5 Major Types of Robotics in the Supply Chain

Robotics in the Supply Chain

Robotics in the supply chain, whether at manufacturing sites or in distribution centers, aren’t new. But their rapid adoption over the past few years is. In 2024, it appears that the trend could only accelerate more, according to a recent report from the International Federation of Robotics. Currently, there are nearly 4 million robots in operation around the globe.

The report identified five trends that are driving the trend to add robotics in the supply chain. They include artificial intelligence, machine learning, cobots, mobile manipulators, digital twins, and humanoid robots. 

5 Types of Robotics in the Supply Chain

(1) AI and machine learning robots:

As with nearly all aspects of operations, AI is integrating with robotics. According to the report, robotics manufacturers are developing generative AI-driven interfaces that allow users to program robots more intuitively, using language rather than code. Employees, therefore, won’t need programming skills to choose or alter the actions of robots. Predictive AI will also have a role in identifying the future state of equipment. With predictive maintenance in play, companies can avoid costly downtime.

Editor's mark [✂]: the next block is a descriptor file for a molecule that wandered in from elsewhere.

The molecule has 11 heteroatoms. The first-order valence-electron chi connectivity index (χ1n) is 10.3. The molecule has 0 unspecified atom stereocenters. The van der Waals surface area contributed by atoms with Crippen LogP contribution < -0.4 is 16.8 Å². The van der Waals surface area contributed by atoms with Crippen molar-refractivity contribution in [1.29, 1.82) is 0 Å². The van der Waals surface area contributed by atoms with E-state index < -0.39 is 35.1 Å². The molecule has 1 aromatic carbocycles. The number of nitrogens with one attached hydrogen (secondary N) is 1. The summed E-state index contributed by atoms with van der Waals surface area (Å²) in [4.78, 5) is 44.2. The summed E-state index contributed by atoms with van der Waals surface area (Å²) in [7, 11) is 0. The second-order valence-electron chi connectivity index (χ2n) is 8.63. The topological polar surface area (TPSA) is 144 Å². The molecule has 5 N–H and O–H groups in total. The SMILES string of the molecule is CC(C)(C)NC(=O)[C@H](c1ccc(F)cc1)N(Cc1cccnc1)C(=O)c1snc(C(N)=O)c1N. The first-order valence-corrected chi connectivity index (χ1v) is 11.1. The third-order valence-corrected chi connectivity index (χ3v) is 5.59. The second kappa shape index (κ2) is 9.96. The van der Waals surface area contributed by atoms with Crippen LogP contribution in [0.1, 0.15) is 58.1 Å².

(2) Cobots:

As robots gain skill sets, companies increasingly deploy them alongside human employees. Collaborative robots—or Cobots— are solving some of the issues caused by the continuing labor shortage. These cobots are uniquely designed to take on many of the physically difficult and mentally dull tasks that human workers often shy away from today. They can do heavy lifting and repetitive motions and work in uncomfortable environments like freezer space, sparing their human co-workers from having to allocate time and attention to that type of work. They’re becoming faster and more agile every day and will continue expanding their role.

(3) Mobile manipulators:

These are specific tasks in logistics, automotive, and aerospace industries and combine robotic platform mobility with the dexterity of manipulator’s arms—thus “mommas.” These pieces of equipment can navigate complex environments and manipulate objects. They come equipped with sensors and cameras and perform tasks on machinery and equipment, again replacing a human counterpart and helping with labor demand.

(4) Digital twins:

This technology is useful for testing and creating in a virtual environment. Robots are becoming increasingly digitally integrated and, therefore, can run simulations in advance of actual operations. Companies can test and modify accordingly without having to invest in actual equipment or having a real-world outcome. Expect more integration between the two going forward.

(5) Humanoid robots:

If you’re old enough to have watched The Jetsons, you’re familiar with the then-futuristic humanoid robot “Rosie the Maid.” Increasingly, that cartoon is becoming real life as humanoid robots join the floors of manufacturing plants and warehouses. With two legs and two arms, the robots add a more adept “co-worker” to help with tasks traditionally performed by humans. They’re easily adaptable and integrated, and some researchers predict they will become the next disruptor. When combined with AI, odds favor they will do just that.